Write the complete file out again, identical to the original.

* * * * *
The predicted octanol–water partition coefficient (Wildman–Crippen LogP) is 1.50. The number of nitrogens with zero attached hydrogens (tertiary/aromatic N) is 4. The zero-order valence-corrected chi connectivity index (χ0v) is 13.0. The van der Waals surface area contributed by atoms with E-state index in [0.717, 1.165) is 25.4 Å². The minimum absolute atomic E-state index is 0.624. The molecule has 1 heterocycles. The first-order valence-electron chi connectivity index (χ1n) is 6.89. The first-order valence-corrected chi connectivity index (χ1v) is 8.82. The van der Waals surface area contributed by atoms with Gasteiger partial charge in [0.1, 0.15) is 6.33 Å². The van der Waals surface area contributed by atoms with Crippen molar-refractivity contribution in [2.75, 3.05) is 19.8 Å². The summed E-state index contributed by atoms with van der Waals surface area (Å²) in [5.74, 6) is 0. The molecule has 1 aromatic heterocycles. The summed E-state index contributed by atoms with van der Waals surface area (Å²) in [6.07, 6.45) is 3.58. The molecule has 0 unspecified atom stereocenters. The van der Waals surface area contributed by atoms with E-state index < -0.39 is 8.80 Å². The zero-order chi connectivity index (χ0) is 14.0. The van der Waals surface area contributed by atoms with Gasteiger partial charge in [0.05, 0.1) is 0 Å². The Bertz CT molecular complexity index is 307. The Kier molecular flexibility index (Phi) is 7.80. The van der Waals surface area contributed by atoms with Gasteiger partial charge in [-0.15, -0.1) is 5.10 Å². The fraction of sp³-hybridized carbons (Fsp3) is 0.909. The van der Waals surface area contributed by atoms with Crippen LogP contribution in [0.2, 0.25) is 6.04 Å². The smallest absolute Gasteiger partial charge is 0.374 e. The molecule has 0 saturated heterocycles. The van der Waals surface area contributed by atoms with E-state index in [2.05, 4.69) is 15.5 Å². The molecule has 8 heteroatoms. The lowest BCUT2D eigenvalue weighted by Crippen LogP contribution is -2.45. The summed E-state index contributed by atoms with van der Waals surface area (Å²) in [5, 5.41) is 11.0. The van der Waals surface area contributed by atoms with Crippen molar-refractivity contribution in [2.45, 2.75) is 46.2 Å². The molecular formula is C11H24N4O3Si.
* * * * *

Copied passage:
The predicted octanol–water partition coefficient (Wildman–Crippen LogP) is 1.50. The number of nitrogens with zero attached hydrogens (tertiary/aromatic N) is 4. The zero-order valence-corrected chi connectivity index (χ0v) is 13.0. The van der Waals surface area contributed by atoms with E-state index in [0.717, 1.165) is 25.4 Å². The minimum absolute atomic E-state index is 0.624. The molecule has 1 heterocycles. The first-order valence-electron chi connectivity index (χ1n) is 6.89. The first-order valence-corrected chi connectivity index (χ1v) is 8.82. The van der Waals surface area contributed by atoms with Gasteiger partial charge in [0.1, 0.15) is 6.33 Å². The van der Waals surface area contributed by atoms with Crippen molar-refractivity contribution in [2.75, 3.05) is 19.8 Å². The summed E-state index contributed by atoms with van der Waals surface area (Å²) in [5.74, 6) is 0. The molecule has 1 aromatic heterocycles. The summed E-state index contributed by atoms with van der Waals surface area (Å²) in [6.07, 6.45) is 3.58. The molecule has 0 unspecified atom stereocenters. The van der Waals surface area contributed by atoms with E-state index < -0.39 is 8.80 Å². The zero-order chi connectivity index (χ0) is 14.0. The van der Waals surface area contributed by atoms with Gasteiger partial charge in [0.05, 0.1) is 0 Å². The Bertz CT molecular complexity index is 307. The Kier molecular flexibility index (Phi) is 7.80. The van der Waals surface area contributed by atoms with Gasteiger partial charge in [-0.15, -0.1) is 5.10 Å². The fraction of sp³-hybridized carbons (Fsp3) is 0.909. The van der Waals surface area contributed by atoms with Crippen LogP contribution in [0.2, 0.25) is 6.04 Å². The smallest absolute Gasteiger partial charge is 0.374 e. The molecule has 0 saturated heterocycles. The van der Waals surface area contributed by atoms with E-state index in [2.05, 4.69) is 15.5 Å². The molecule has 8 heteroatoms. The lowest BCUT2D eigenvalue weighted by Crippen LogP contribution is -2.45. The summed E-state index contributed by atoms with van der Waals surface area (Å²) in [5, 5.41) is 11.0. The van der Waals surface area contributed by atoms with Crippen molar-refractivity contribution in [2.45, 2.75) is 46.2 Å². The molecular formula is C11H24N4O3Si.